Modern society makes it difficult for children to get enough sleep. If youngsters are left to themselves, they may fight off sleep in order to do things they think are more fun. If the whole family does things together, including spending evenings together, that, too, may deprive young people of sleep. Why? Because young people—even into their early 20s—need more sleep than do adults. It’s too easy for children to try to adapt to adult sleep patterns or for adults to impose “eight hours” on their children, even though adults are the only age group that manages well on 7-9 hours’ sleep.
How much sleep do children need? As a parent or caretaker, you may already have a good idea, but since everyone fits into a range, the best starting place for you is to ensure you, as an adult are getting enough sleep consistently. If you have “found your own sleep number,” the hours of sleep that leave you consistently refreshed and energized, so that you don’t need to sleep more than an hour late on the weekend, you’ll be in the best position to help young ones around you find their own ideal sleep time.
You begin with good sleep hygiene. Lights out, preferably a gradual dimming from bright light to darkness—perhaps dressing for bed with only a small lamp showing the way. To bed the same time every night and awaking about the same time every morning. Quiet, of course, is also essential.
Infants’ needs vary the most. One newborn sleeps only 10.5 hours while another sleeps 18. By the time a baby is three months old, on up to 11 months, its need for nighttime sleep has dropped to 9-12 hours. But a 3-11 month old baby also needs naps ranging from half an hour up to two hours and as many as four times a day, depending upon their duration.
Toddlers from a year old through three years old may actually sleep longer at night than a baby under a year, again, depending upon whether the child does better with or without a nap. These one, two and three year olds will be the happiest when they are getting 12-14 hours of sleep a night.
Preschool children may have a more difficult time than babies in getting enough sleep. They may do more things with their parents, including going to evening events where their quality of sleep is disrupted. They need 11-13 hours of sleep, and just like adults, they will do better if it occurs at the same time every night.
The amount of sleep humans need declines from birth to adulthood, but schoolchildren, ages 5-12, may not be getting enough. They require 10-11 hours of sleep a night. Once “school” enters the picture, parents need to be more attentive to getting children to bed early enough. School starts early, and depending upon the morning routine, a fifth grader getting up at 6:00 a.m. to get ready for school may have to go to bed by 7:00 or 8:00 pm. A child in the 6th grade may feel it’s “babyish” to go to bed by 8:00, but the required rising time may determine what works best for the child.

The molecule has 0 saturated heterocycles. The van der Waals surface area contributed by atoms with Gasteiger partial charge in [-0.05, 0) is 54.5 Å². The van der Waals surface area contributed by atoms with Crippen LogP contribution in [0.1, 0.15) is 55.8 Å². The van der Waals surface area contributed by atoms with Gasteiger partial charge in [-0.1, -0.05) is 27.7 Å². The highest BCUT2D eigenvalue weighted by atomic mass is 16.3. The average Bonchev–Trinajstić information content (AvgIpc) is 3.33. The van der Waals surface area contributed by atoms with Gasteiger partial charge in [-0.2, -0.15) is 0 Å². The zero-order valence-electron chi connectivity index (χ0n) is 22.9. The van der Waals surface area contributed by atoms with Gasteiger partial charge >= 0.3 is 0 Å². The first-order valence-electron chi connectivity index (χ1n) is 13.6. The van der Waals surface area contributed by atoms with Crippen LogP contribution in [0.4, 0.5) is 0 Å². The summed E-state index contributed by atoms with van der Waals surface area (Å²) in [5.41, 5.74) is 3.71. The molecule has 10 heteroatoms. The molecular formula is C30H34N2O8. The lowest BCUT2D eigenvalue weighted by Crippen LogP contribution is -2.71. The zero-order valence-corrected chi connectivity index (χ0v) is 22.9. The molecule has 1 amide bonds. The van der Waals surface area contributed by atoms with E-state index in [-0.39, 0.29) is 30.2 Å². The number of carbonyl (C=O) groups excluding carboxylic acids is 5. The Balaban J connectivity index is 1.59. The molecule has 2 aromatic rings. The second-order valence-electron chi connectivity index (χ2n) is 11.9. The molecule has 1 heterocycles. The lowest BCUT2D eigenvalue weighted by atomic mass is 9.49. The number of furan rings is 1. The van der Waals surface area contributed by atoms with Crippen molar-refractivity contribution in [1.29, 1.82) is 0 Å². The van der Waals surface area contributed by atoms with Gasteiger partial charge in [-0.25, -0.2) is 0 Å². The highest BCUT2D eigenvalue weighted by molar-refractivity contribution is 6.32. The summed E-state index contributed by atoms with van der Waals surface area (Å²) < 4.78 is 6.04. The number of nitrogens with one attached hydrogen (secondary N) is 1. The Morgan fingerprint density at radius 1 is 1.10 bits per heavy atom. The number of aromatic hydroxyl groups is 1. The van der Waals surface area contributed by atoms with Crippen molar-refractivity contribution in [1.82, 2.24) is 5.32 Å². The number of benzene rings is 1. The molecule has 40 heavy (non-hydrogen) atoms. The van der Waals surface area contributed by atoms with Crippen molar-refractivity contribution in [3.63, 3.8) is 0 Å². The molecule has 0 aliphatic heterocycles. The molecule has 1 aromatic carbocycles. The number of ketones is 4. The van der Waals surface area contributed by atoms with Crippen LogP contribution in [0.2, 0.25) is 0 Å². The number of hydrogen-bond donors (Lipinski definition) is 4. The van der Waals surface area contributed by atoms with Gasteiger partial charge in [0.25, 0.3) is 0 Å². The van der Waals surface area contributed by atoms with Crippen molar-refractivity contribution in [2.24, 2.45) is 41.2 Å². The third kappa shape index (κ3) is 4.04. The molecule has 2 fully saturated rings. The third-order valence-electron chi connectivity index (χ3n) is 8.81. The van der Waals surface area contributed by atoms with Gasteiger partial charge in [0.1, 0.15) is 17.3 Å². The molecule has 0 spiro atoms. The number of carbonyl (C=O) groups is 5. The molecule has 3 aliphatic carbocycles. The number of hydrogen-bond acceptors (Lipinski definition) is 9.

Before talking about teenagers, I want to point out that if your child is whiny, or throwing tantrums long beyond an age when he or she should have outgrown them, you may not be dealing so much with bad behavior in the children but in the parents! Sleep deprivation can make a kid seem like a problem child, in addition to having trouble concentrating on school work and homework. Poor test performance can also be an indicator a child is tired or even exhausted.
Teenagers pose a special challenge in helping them get enough sleep. Physical changes in their bodies—shifts in their circadian rhythms—are responsible for making the stay awake later at night. No, it isn’t just a desire to party, party, party. In these formative years, teens have a lot to accomplish. They are building their physical bodies and training themselves with athletics, while also absorbing vast quantities of knowledge of their world. They are assessing adulthood and the kind of adult they would like to be. They pursue extracurricular interests and find hobbies they may pursue for life. Social development requires long hours of talking, evaluating and reevaluating. Perhaps that’s why their bodies keep them awake. Did I mention homework and cramming for exams?
But teens need 8.5 to 9.25 hours sleep. So their same circadian rhythms make them want to sleep later in the morning. You may think you have a sullen, uncooperative teenager on your hands when it comes to getting them up for school in the morning. On the other hand, you may have a kid that needs understanding schoolmasters that set classes later. This is a trend in high schools that teens really enjoy. Sometimes there’s only one late-starting day per week, such as Wednesdays. At least the kids can sleep late weekends and midweek, instead of grinding down to nothing by Friday and sleeping all weekend only to do it over again the next week.
Twenty-percent of teens are reported to fall asleep in school. Teens who are not getting adequate sleep should not be allowed to drive, because the National Highway Safety Traffic Administration estimates that 1,500 people are killed annually in crashes caused by tired drivers 15-24. More than half of the drivers who cause crashes because they fall asleep driving are under 26.
Moodiness, lack of cooperation, resistance to getting up in the morning, poor test performance, inability to pay attention, poor grades and depression can all be traced to sleep deprivation. If your child is getting enough sleep, never wants to sleep late, and has any of these symptoms, please seek professional help.